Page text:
Published art critique, from noted expert Enrico Pallazzo: "In the realm of beauty is art and in the realm of art is beauty. This combination of combinations can be subtle, or, as in the case of the mixed-media piece 'Starry Micheal of Indiana, No. 4' (above), it can slap your conception of explanation across the mouth, leaving you in awe and slack-jawed. Here, we see Micheal Williams, a basketball player so mediocre when compared with his surroundings that even his first name, misspelled, becomes a joke. This isn't the final insult to him and his chosen field of excellence, or, dear viewer, the lack thereof. Touche. Williams, unknown even to the most informed fanatic of the game, is no star. Yet, the crafty crafters behind the computers at Skybox made the choice to highlight his spindly knees and shaky spot in the spotlight by including a dozen or so stars behind him. Please, take a moment to digest such a decision. The risk taken; the result approved. As if that weren't enough to trip up esteemed critic after esteemed critic, let's take, in part, the inclusion of a back-lit basketball. Is it the sun? Is it Williams' sun? Is it Williams' son? Oh, dear viewer, you can't be sure, and, with that, you're hooked, left to always wonder why a man lost in a game would so choose to push, or, as the case here presents itself, pass away his child, his love, displayed with deft execution in the form of a ridged, autumn-hued sphere that defines his being. Rating: 2 of 10 stars. 'Stars,' oh, the unjustifiable irony, laments your grateful critic, Enrico."



Derrick Thomas, Neil Smith, 1993 Skybox (Football Friday No. 69)

Names: Derrick Thomas, Neil Smith
Team: Kansas City Chiefs
Positions: Linebacker, defensive end, respectively
Value of card: One broken taillight
Key 1993 stat: About a million sacks, combined
It's a Matchup between two sackmasters:

Round 1: Standing in traffic (Winner: Tie)
Round 2: Head roundness (Winner: Smith)
Round 3: Not getting in the way of genius "RUSH HOUR" lettering (Winner: Thomas)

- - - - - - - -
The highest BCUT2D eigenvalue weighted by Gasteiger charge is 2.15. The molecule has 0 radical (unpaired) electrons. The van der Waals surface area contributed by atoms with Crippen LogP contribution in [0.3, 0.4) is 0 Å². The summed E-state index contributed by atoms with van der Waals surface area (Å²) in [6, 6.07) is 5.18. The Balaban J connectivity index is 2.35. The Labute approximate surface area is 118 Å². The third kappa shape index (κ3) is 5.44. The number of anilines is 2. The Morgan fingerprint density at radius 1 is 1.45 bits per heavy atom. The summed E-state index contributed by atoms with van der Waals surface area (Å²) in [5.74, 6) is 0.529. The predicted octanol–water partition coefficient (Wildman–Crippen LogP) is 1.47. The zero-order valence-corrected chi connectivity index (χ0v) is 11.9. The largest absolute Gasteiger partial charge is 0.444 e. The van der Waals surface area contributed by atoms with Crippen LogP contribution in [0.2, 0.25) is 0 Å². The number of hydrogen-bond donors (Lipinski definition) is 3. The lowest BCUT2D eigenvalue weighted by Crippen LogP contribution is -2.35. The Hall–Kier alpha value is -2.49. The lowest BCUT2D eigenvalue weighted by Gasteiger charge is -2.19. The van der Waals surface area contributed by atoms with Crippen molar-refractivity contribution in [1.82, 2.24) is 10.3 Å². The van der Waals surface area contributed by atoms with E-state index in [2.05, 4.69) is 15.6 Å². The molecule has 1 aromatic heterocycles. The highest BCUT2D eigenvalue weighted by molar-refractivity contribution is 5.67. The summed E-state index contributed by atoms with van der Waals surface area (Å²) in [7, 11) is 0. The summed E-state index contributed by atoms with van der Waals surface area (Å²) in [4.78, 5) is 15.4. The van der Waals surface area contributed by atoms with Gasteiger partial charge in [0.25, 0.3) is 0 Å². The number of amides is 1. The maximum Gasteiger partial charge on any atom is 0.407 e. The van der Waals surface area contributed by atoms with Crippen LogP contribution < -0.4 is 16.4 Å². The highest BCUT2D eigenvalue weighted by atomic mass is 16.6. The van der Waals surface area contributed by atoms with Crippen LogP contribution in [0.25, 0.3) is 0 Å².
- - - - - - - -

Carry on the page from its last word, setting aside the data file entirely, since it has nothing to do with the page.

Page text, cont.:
Round 4: Pants hitched up to armpits (Winner: Smith)
Round 5: Prominence of lace-up crotch (Winner: Smith)
Round 6: Badassery (Winner: Thomas)
Round 7: Respect for that terrible Chris Tucker and Jackie Chan movie (Winner: Neither)
Round 8: Bulge (Winner: Thomas)
Round 9: Love of ketchup (Winner: Smith)

Final score: Smith 4, Thomas 3 (Ties: 2)

Synopsis: Derrick Thomas may have had the more memorable career, but it's Neil Smith who's the big Chief today. It's a good thing he had his crotch laced up so tightly. More importantly, "Rush Hour" sucked.


Steve Tasker, 1993 Skybox Kelly's Heroes (Football Friday No. 60)

Name: Steve Tasker
Team: Buffalo Bills
Position: Special teams
Value of card: Shrapnel from a tank blast
Key 1992 stat: Zero trips to the dentist for Jim Kelly
Wow. Just wow: Skybox was known in the 1990s for some of the cheesiest gimmicks in the sports card business, but the Kelly's Heroes football subset in 1993 may have been the most blatant embrace of the nonsensical. We could talk about the 3 pounds of product in Kelly's hair, the yellow tinge to his teeth, the cartoon tank or the hyperbole — "Steve's a lunatic." — ascribed to the Bills quarterback, but none of these things compare to the back of the card:

That's right, Magic's Kingdom and Kelly's Heroes — each a groan-inducing pun in its own right — were combined on one card. Kelly has a tank; Magic gets a star, hearkening to his time on the "showtime" Los Angeles Lakers. Kelly's teeth are front and center; Magic gives collectors the thumbs-up. The writing on the card's back is as putrid as what's on the front. Magic all but admits he chose Elvis Patterson only because he watched him play more than other players. Who cares if he's not good, right? Which brings up the most important failure of the subset: Why in god's good name should football fans care what a basketball player thinks of the NFL? Nothing heroic, nothing magical for this thinking outside the Skybox.